- Harley’s apartment is bombed while she and Cassandra are inside.
- Harley is shot in the neck with a tranquilizer dart. Later, with the same dart, she repeatedly stabs the man who shot her.
- Men are repeatedly shot with arrows through the neck and a police officer is shot in the chest.
- During one especially brutal fight scene there is stabbing, kicking and punching and a man is hit in the groin with a hammer. Blood splatters can be seen in the background.
- A man is stabbed repeatedly after he tries to shoot Harley and the others.
- Cassandra is tied to a toilet and is bound and gagged before she escapes only to be kidnapped by Roman’s men.
- Harley is hit by a car in a chase scene that results in subsequent cars colliding and exploding.
- Cassandra and Harley detonate a grenade that kills Roman. His body is blasted into pieces that fall into the water at the end of a pier.
Children under five are most likely to be frightened by scary visual images, such as monsters, physical transformations.
In addition to the above-mentioned violent scenes, there are some scenes in this movie that could scare or disturb children under the age of five, including the following:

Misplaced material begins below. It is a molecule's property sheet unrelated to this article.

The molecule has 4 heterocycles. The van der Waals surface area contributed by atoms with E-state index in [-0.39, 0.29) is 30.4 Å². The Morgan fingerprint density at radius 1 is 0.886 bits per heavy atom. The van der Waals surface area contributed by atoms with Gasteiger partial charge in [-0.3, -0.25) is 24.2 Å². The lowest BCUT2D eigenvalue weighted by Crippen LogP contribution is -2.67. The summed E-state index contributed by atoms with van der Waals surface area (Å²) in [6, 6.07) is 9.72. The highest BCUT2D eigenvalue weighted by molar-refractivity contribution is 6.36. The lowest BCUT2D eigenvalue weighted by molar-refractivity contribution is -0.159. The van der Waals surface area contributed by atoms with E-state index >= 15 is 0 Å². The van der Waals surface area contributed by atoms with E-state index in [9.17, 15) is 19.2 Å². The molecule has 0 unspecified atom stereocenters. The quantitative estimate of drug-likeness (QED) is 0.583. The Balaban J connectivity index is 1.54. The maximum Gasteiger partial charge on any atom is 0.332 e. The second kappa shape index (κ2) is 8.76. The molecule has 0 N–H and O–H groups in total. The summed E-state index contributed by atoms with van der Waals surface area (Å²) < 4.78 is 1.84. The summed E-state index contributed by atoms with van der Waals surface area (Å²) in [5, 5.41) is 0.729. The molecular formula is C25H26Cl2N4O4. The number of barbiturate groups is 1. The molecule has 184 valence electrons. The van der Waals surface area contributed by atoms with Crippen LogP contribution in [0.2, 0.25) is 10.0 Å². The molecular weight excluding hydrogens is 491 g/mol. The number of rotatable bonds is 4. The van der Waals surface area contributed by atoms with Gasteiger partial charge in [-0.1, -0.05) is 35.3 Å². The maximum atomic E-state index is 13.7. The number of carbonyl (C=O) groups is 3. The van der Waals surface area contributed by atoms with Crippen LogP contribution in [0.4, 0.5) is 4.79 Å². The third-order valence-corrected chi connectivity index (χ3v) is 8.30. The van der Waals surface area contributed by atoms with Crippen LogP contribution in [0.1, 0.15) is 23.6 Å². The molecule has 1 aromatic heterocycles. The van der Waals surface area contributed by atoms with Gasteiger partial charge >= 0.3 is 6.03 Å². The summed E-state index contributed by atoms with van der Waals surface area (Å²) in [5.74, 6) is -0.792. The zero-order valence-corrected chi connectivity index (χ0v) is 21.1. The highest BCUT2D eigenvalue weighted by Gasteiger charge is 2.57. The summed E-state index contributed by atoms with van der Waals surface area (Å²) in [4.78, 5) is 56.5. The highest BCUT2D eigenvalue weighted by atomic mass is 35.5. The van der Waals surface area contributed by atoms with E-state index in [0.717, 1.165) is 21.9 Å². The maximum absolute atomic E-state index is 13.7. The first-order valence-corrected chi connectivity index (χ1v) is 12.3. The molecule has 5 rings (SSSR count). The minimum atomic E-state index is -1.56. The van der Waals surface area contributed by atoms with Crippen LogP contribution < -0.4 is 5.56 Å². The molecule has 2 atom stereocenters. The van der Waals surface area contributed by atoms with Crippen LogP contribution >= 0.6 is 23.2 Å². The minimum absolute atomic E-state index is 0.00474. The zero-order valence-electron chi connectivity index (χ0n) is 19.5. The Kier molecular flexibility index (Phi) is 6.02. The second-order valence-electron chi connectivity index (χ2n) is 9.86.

- Towards the end of the film when the women are cornered in a fun house, an army of Roman’s assassins descend upon them. All the men are wearing masks. Roman is wearing a particularly evil looking mask that could easily frighten young children. The menacing nature of the scene and the fact that a child is present and in danger is likely to disturb many young viewers.
- Roman’s henchman shows the scars he has carved into his body. His chest is horribly marked and disfigured by all the cuts. Each one represents a life that he took. The man is incredibly creepy and evil and the image is likely to be upsetting for young children.
- Roman has a variety of shrunken, tribal heads on display in his living room.